The region was jolted in 1998 when The Nova Group, a consulting firm in Sault Ste. Marie, Ontario, received a permit from the province’s environmental agency to haul about 156 million gallons a year from Lake Superior to the Far East aboard large tankers.

The company said the amount was a minuscule fraction of the lake’s total volume and wouldn’t affect water levels. No matter. Deluged with criticism, the Ontario agency withdrew the permit.


Even then, people worried. Billboards popped up along Michigan highways depicting stereotypical Westerners — a Texas cowboy, a California surfer — sipping from the lakes with oversized straws. “Back Off Suckers,” they proclaimed.

Other trial balloons over the years have envisioned tapping the Great Lakes to boost levels on the Mississippi River or replenish the Ogalalla Aquifer beneath the Great Plains.

In the 1950s and briefly three decades later, a plan surfaced to pipe water from James Bay in Canada to the Great Lakes, which in turn would sell water to Western states. Estimated price tag: $100 billion.

Skeptics say it’s no accident that such grandiose schemes have never gotten beyond the drawing board.

“The whole idea is overblown,” said George Kuper, president of the Council of Great Lakes Industries. “It would cost a huge amount of money to move that much water, and you’d have all kinds of logistical issues to deal with.”

The International Joint Commission, a Canadian-U.S. agency that advises both countries on Great Lakes policies, said in a 2000 report there was “little reason to believe that such projects will become economically, environmentally, and socially feasible in the foreseeable future.”

Real threat

Noah Hall, a Michigan-based attorney with the National Wildlife Federation, said would-be raiders are bound to try again.

“You see pictures out west of golf courses and booming cities and rivers that have dried up, and you know it’s just a matter of time,” Hall said, acknowledging that such attempts might be a decade or more away.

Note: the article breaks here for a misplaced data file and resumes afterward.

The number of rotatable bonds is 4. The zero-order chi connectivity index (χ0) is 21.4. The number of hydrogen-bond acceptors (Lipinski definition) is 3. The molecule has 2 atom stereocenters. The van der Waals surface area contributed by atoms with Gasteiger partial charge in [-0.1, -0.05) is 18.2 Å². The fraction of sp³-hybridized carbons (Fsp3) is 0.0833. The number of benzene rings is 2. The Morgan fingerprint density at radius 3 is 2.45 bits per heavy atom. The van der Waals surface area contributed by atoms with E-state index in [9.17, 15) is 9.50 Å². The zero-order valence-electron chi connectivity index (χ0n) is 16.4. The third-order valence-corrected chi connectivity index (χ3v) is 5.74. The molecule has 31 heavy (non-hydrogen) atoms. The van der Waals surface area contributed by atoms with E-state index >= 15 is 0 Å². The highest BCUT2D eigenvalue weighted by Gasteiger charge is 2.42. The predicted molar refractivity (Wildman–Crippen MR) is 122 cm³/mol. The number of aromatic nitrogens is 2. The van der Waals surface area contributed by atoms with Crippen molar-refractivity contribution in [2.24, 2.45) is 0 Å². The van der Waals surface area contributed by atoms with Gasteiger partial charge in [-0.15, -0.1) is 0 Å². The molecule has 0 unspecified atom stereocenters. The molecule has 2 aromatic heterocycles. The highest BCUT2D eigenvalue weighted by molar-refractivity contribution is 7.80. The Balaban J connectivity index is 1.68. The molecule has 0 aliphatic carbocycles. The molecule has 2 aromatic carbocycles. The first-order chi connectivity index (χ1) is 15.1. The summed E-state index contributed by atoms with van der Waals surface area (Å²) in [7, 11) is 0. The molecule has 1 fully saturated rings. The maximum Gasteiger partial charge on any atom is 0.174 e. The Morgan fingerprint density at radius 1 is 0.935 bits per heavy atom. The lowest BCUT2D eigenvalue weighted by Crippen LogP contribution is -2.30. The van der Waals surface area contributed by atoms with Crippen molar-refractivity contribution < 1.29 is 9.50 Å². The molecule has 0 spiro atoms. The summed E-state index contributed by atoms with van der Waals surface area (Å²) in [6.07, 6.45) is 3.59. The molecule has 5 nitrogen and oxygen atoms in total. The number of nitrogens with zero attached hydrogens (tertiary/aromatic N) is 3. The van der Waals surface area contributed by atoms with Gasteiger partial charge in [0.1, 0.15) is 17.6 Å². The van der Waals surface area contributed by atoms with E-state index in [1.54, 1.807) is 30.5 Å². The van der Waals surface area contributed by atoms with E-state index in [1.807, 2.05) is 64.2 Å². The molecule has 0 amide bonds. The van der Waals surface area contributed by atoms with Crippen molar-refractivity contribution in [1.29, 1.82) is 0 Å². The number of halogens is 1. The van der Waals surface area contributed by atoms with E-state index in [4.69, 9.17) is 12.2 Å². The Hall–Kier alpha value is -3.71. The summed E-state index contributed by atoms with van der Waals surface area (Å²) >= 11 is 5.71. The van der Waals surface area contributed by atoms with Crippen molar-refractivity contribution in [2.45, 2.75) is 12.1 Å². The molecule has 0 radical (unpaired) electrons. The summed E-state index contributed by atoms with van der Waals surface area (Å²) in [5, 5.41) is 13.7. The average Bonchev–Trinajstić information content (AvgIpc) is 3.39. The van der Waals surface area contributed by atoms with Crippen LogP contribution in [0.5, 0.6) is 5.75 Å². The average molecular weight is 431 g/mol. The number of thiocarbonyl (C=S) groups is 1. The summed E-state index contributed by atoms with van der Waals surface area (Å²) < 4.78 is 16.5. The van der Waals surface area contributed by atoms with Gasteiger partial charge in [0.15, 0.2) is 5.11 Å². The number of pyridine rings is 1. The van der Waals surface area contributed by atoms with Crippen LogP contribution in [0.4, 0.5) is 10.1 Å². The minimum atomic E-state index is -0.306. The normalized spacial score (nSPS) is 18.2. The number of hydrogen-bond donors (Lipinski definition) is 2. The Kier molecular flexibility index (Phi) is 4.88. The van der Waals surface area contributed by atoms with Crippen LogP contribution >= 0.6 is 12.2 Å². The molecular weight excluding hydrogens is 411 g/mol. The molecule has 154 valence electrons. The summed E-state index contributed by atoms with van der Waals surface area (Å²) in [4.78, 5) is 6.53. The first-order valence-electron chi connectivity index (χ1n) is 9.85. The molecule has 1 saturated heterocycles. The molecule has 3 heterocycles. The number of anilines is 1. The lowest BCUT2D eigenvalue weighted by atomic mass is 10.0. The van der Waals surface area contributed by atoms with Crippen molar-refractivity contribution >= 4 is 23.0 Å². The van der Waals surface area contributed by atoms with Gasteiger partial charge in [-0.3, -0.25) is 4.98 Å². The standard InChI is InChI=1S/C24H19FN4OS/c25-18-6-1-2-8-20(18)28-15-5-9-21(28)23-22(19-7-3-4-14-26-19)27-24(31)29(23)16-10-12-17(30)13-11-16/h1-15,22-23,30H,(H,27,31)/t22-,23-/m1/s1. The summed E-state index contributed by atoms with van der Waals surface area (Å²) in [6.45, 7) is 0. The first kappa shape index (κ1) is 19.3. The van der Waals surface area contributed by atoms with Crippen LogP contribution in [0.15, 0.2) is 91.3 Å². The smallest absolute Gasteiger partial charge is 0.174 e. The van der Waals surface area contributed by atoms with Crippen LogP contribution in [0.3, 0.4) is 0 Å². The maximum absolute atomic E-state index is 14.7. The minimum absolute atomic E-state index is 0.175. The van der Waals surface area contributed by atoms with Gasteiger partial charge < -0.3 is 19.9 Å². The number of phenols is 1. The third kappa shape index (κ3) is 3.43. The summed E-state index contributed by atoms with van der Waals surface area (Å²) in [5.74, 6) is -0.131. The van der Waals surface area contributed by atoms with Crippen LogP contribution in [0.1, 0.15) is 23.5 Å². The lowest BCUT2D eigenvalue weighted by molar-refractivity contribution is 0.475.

For all the concern about the distant threat, water exports already take place within the Great Lakes region itself — and pressure is mounting for more.

By far the biggest occurs at Chicago, which since the late 1890s has diverted Lake Michigan water to its own municipal system and the Mississippi River. The U.S. Supreme Court has limited the volume to 3,200 cubic feet per second, but some worry the city will try to boost the flow.

Several communities that straddle or lie just outside the basin pull in varying amounts of water. Two of them — Akron and Pleasant Prairie, Wis. — received permission after consulting with the states and provinces as required under the Great Lakes Charter of 1985.

Requests grow

Enacted the next year, the Water Resources Development Act gave the region’s governors veto power over new diversions. Former Gov. John Engler of Michigan blocked a plan by Lowell, Ind., to pipe 1.7 million gallons a day from the lake.

But now the rapidly growing city of Waukesha, Wis., wants to pump nearly 20 million gallons a day from Lake Michigan. Also under consideration: expanding a diversion from the Lake Erie basin that provides drinking water to rural communities in Lorain County.

Some believe the trickle of requests for close-in diversions will become a flood under Annex 2001. Even small projects could add up to big losses and set a bad precedent, critics say.

“Pinholes become larger holes as time goes on,” Olson said.

Sara Ehrhardt, spokeswoman for the Council of Canadians, a citizens-interest group, denounced the plan as “a U.S. scheme to drain our Great Lakes dry.”

Others say the plan’s standards are strict enough to keep diversions to a minimum.

“I don’t think we’ll see this mad rush for Great Lakes water,” said Dick Bartz, water division chief with the Ohio Department of Natural Resources.